12. Trim the brim fabric so it matches up to the edge of the hat's brim. This is normally the time I start thinking, "Hey! This actually looks like a hat!"


13. Cut a piece of bias approximately 2.5" wide, and long enough to go around the outer edge of your brim (plus 5-7 extra inches, for safety). This can be pieced if you don't have one strip long enough to do the whole job.

14. Sew the bias to the top of your brim, lining up one long raw edge with the brim's edge. You'll want to fold your bias at the beginning. This is another time the sewing machine will make your life easier. (Thanks Elias Howe!) This seam should be as neat as possible, so if you go the hand-sewing route, be sure to take your time and make your stitches as even as you can.


15. Fold the unstitched edge of the bias over the brim edge to the underside of the hat. Play with where you wish to place the fold until you like the look of things. This becomes more important if you are using a contrasting fabric for your binding. Hand stitch the bias binding to the underside of the brim as carefully as you can.


16. Flip the hat so the interior is exposed to you. Check to see how well the snipped edges of the brim's interior edge fold into the hat. Adjust clipping as needed.


17. Run a bead of glue (any tacky glue works fine) all along the interior of the hat, then push your raw edges down into it. Be careful not to get glue on the exposed parts of your chapeau! I like to wrap another hat with plastic wrap and snug it inside the hat I'm working on to ensure that the fabric adheres smoothly into place. Any object you can find that will apply light pressure to the inside of the hat will also work.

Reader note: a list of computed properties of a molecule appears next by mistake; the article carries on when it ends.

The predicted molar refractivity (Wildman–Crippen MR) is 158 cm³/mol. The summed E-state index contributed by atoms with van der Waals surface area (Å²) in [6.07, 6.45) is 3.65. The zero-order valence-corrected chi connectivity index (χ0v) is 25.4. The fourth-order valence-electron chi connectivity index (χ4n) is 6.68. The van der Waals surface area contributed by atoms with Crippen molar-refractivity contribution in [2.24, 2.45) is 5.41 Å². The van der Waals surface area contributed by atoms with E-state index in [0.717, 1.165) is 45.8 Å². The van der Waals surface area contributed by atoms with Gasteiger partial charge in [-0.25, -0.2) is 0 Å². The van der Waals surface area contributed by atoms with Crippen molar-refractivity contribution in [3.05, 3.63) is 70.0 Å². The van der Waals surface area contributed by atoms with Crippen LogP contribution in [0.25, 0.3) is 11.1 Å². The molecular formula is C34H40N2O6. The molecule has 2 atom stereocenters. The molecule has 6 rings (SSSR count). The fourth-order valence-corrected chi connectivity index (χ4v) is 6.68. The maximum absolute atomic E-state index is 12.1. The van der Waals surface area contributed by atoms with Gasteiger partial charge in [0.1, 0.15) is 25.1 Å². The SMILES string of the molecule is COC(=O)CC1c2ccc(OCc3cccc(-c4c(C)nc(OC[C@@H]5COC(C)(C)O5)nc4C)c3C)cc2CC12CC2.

18. Time for a break! You've gotta give the glue some time to dry, so make a snack, watch television, go to the movies, or doze off. Drying times vary depending on glue and fabric, so give it a while. If you're feeling crazy industrious, you can always start another project.  

19. Once the glue has dried, hand sew your grosgrain ribbon to the interior of the hat, overlapping the ends by an inch or so. You're so close! 

20. EMBELLISH TIME! This is always the fun part. Add a pretty hat band. Feathers are always fab. Silk or fabric flowers, crazy birds, that weird bauble you bought with no plan -- now is the the time to let your inner milliner run free!

Voila! You are now a hatter, and not a hint of mercury poisoning. ;)



For this project, I used dupioni silk. My other example hat features black velvet and tulle with various trims I had in my stash.

Tune in next week for another project for your costume trunk! It's themed in honor of Talk Like a Pirate Day, so if you've ever dreamed of life as a seafaring scallywag (and really, who hasn't?), it'll be right up your alley!

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GREAT tutorial! I loved your exacting details and the photos. Some folks like to read, others like to follow pictures. You made this work for both. And you gave me an idea for an old top hat that had seen better days but being cheap, I couldn't just throw it away. :-)

The hat is back, and the hat you made is proof of that. What an awesome hat! I just LOVE the black feathers. Well done :)

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This page contains a single entry by Holly Frey published on September 10, 2010 2:06 PM.